Those who work in different types of jobs tend to live apart in places like L.A., San Francisco and Texas's largest metros.
The labor market is stratified, if not calcified, by race, with whites seeing much higher wages and lower unemployment than blacks and Hispanics.
There are deep divisions in one of the world's most powerful global cities.
Families with options find all sorts of ways to avoid under-performing schools.
In 1963, kids in the 10th percentile of income fell behind children in the upper echelon of wealth by about a year or so. Today, that gap is closer to four years.
Send them through the back door!
Blacks and Latinos were more than twice as likely as comparable whites to receive such high-cost loans.
Something like trash on the street can rejigger our entire sense of a place.
Biking as a class issue isn't going away; on the contrary, it's just beginning.
The city says it can't afford to maintain them. Can private citizens make up the difference?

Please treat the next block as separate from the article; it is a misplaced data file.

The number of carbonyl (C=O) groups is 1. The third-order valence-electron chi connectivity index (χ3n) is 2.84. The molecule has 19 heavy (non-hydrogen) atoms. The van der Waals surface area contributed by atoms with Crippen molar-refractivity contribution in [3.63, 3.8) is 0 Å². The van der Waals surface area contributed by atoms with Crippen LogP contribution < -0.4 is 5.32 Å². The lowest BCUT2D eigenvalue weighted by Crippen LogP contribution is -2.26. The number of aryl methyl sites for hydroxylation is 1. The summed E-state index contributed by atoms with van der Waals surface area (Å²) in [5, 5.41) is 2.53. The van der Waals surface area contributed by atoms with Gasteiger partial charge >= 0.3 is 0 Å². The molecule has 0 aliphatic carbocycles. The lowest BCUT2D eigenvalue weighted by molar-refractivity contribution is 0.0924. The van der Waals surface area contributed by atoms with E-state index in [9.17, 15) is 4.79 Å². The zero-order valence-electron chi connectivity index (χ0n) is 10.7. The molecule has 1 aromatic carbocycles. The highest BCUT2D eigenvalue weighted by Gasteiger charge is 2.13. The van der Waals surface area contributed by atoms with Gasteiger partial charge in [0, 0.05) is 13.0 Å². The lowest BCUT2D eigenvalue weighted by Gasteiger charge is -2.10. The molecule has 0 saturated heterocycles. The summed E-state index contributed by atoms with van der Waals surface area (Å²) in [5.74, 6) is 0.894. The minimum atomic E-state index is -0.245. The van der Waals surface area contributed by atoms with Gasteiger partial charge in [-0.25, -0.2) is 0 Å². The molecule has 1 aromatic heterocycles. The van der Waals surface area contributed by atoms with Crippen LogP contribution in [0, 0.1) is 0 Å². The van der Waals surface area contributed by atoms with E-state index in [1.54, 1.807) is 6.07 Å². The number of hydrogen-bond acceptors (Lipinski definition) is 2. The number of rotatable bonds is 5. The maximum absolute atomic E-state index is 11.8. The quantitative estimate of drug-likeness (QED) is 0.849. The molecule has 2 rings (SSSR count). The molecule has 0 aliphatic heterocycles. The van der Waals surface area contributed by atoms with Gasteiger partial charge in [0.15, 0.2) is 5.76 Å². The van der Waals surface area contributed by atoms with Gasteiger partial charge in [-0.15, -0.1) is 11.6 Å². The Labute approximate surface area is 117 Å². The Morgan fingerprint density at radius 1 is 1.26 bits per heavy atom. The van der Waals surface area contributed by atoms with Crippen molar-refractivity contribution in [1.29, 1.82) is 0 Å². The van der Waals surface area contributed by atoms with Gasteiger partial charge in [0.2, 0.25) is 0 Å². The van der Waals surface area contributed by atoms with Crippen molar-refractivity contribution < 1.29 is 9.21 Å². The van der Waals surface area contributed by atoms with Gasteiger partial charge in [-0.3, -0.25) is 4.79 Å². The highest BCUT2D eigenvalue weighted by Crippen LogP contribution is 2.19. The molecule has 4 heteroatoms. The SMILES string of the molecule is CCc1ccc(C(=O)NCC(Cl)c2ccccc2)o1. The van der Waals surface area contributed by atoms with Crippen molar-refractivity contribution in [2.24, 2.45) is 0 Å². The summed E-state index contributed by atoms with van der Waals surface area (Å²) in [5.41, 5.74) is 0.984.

There are reasons why places like Boston have tended to think of themselves as relatively safe compared to say, New Orleans.
From Sandy to the soda ban, the mayor really doesn't seem to be aware of his own subtext.
The fourth installment in our series mapping the class divides in America's cities and metros.
The third in our series mapping the class divides in America's cities and metros.
Examining America's dramatic socio-economic residential segregation.
Global class conflict is still playing out on a local scale.
Obsessing over trying to serve different economic classes on mass transit misses the point.
The Fall of the Creative Class? Not so fast.